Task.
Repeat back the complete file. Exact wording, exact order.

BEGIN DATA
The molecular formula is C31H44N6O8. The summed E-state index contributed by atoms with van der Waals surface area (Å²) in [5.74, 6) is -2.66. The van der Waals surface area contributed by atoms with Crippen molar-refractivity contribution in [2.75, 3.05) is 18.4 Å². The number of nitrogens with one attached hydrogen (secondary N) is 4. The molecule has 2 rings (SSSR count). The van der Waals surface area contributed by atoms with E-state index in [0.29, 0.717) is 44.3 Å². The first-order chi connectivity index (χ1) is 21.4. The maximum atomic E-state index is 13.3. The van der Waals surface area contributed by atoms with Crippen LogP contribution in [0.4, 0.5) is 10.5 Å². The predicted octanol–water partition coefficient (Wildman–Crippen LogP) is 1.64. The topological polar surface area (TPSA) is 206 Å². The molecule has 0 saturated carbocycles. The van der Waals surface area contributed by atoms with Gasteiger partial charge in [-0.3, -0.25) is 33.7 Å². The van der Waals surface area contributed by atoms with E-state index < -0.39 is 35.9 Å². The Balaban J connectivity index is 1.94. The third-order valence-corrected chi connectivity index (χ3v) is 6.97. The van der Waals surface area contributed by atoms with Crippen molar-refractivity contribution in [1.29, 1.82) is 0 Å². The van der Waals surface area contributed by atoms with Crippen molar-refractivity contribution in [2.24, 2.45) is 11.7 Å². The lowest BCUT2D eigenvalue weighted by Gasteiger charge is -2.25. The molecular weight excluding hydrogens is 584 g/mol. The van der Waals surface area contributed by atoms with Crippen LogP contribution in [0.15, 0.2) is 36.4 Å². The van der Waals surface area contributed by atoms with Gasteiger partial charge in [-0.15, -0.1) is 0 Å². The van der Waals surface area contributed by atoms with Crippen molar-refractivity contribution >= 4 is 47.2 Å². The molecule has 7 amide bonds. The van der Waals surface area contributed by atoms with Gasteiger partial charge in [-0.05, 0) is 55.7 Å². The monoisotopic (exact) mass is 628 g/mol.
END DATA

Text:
The molecular formula is C31H44N6O8. The summed E-state index contributed by atoms with van der Waals surface area (Å²) in [5.74, 6) is -2.66. The van der Waals surface area contributed by atoms with Crippen molar-refractivity contribution in [2.75, 3.05) is 18.4 Å². The number of nitrogens with one attached hydrogen (secondary N) is 4. The molecule has 2 rings (SSSR count). The van der Waals surface area contributed by atoms with E-state index in [0.29, 0.717) is 44.3 Å². The first-order chi connectivity index (χ1) is 21.4. The maximum atomic E-state index is 13.3. The van der Waals surface area contributed by atoms with Crippen LogP contribution in [0.4, 0.5) is 10.5 Å². The predicted octanol–water partition coefficient (Wildman–Crippen LogP) is 1.64. The topological polar surface area (TPSA) is 206 Å². The molecule has 0 saturated carbocycles. The van der Waals surface area contributed by atoms with Gasteiger partial charge in [-0.3, -0.25) is 33.7 Å². The van der Waals surface area contributed by atoms with E-state index < -0.39 is 35.9 Å². The Balaban J connectivity index is 1.94. The third-order valence-corrected chi connectivity index (χ3v) is 6.97. The van der Waals surface area contributed by atoms with Crippen molar-refractivity contribution in [1.29, 1.82) is 0 Å². The van der Waals surface area contributed by atoms with Crippen molar-refractivity contribution in [2.24, 2.45) is 11.7 Å². The lowest BCUT2D eigenvalue weighted by Gasteiger charge is -2.25. The molecular weight excluding hydrogens is 584 g/mol. The van der Waals surface area contributed by atoms with Crippen LogP contribution in [0.15, 0.2) is 36.4 Å². The van der Waals surface area contributed by atoms with Gasteiger partial charge in [-0.15, -0.1) is 0 Å². The van der Waals surface area contributed by atoms with Crippen molar-refractivity contribution >= 4 is 47.2 Å². The molecule has 7 amide bonds. The van der Waals surface area contributed by atoms with Gasteiger partial charge in [-0.05, 0) is 55.7 Å². The monoisotopic (exact) mass is 628 g/mol.